HackaTRON S3 community topics - $5K in prizes!

This ia amazing I’ll try to contribute in hackathon post

1 Like

Thanks for all the great recommendations so far. We will be sure to take note and discuss it with the TRON DAO team on how we can improve subsequent hackathons!

A short answer for vote buying/vote exchange, it is not allowed and the hackathon admin team will state it again clearly during the hackathon voting period. Ultimately, we want to have a project that is useful and liked by the community, not a project that can make most friends and have them vote for them. There will be a series of vote authenticity checks during and after the poll to ensure that votes are from legit users.

Now, since “projects with repeated entries” were brought up here, let’s discuss this topic in-depth.

Q. For S4, how should we deal with projects that have entered a past TRON hackathon? How do we define an extension of an existing project (e.g. If a project participated in an existing NFT track in S3 and they utilized the NFT and created a game in S4, does it count as a new or existing project)? It’s hard to draw boundaries so let’s see what you all can come up with!

Q. For those who are not following our HackaTRON S3 closely, we actually do have a mini-hackathon that was done on-site (offline) in the U.S. Let’s say for S4, teams that met certain qualifications will have to present to judges on-site, will this make the hackathon more exciting and legit? Please share your thoughts on having on-site hackathon events as part of our ongoing online hackathon.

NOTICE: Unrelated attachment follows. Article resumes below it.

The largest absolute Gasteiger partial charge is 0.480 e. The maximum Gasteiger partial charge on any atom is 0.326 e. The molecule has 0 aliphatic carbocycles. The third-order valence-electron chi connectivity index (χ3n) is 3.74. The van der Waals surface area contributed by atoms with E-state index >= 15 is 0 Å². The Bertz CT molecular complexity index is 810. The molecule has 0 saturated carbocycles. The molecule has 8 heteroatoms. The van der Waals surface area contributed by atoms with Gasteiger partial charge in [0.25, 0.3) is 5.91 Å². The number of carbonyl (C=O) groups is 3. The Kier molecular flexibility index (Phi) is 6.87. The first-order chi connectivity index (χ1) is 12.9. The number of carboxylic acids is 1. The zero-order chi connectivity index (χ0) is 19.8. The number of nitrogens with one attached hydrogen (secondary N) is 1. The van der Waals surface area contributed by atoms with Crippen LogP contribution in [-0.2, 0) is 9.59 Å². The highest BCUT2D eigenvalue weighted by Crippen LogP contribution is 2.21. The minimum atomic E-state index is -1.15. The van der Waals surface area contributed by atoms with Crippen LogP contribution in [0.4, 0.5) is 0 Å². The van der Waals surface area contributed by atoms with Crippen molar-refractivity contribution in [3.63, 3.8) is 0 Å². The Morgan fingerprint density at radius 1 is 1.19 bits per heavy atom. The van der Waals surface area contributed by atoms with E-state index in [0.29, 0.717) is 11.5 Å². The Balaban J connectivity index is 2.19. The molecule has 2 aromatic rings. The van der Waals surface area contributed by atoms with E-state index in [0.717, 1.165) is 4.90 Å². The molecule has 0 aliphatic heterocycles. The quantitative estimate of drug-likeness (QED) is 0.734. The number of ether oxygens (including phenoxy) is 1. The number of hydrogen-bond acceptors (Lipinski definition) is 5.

I believe that if a team initially created an NFT, they can then create new use case compatible with that old NFT, for example: Game, in order to avoid dumping to zero.
This project must be viewed as an old project with a new use case to support the old NFT project. This shouldn’t be considered a brand-new endeavour.

If a project creates an nft collection and, few months later, enters the hackathon again with a game that isn’t related to those nft’s, the game will be judged as a brand new product. Why would it be different if the team decides that the existing nft’s could be used in-game?

For the nft track, the product being judged is the nft collection as what it is during the voting period, not the fact that it’s potentially going to be used in a game in the future. We can only judge what has been delivered, and not some plans for the future. Otherwise projects can start to over promise and get rewarded for something that doesn’t exist yet and might never exist.